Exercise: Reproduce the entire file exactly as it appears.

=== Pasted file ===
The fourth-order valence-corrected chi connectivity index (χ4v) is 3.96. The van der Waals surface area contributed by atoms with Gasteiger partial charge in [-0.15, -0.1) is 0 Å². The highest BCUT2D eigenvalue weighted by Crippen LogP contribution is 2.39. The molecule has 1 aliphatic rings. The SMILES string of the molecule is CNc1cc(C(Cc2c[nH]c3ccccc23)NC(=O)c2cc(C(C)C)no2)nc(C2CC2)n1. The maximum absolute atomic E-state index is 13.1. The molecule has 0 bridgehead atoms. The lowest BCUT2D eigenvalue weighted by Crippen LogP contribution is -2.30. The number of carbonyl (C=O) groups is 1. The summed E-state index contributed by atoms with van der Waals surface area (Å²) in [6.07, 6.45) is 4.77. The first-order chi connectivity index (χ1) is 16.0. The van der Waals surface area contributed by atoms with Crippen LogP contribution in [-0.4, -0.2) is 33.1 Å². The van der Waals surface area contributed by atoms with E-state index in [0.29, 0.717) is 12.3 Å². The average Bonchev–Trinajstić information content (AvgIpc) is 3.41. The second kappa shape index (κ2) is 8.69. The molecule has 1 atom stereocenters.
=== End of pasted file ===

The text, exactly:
The fourth-order valence-corrected chi connectivity index (χ4v) is 3.96. The van der Waals surface area contributed by atoms with Gasteiger partial charge in [-0.15, -0.1) is 0 Å². The highest BCUT2D eigenvalue weighted by Crippen LogP contribution is 2.39. The molecule has 1 aliphatic rings. The SMILES string of the molecule is CNc1cc(C(Cc2c[nH]c3ccccc23)NC(=O)c2cc(C(C)C)no2)nc(C2CC2)n1. The maximum absolute atomic E-state index is 13.1. The molecule has 0 bridgehead atoms. The lowest BCUT2D eigenvalue weighted by Crippen LogP contribution is -2.30. The number of carbonyl (C=O) groups is 1. The summed E-state index contributed by atoms with van der Waals surface area (Å²) in [6.07, 6.45) is 4.77. The first-order chi connectivity index (χ1) is 16.0. The van der Waals surface area contributed by atoms with Crippen LogP contribution in [-0.4, -0.2) is 33.1 Å². The van der Waals surface area contributed by atoms with E-state index in [0.29, 0.717) is 12.3 Å². The average Bonchev–Trinajstić information content (AvgIpc) is 3.41. The second kappa shape index (κ2) is 8.69. The molecule has 1 atom stereocenters.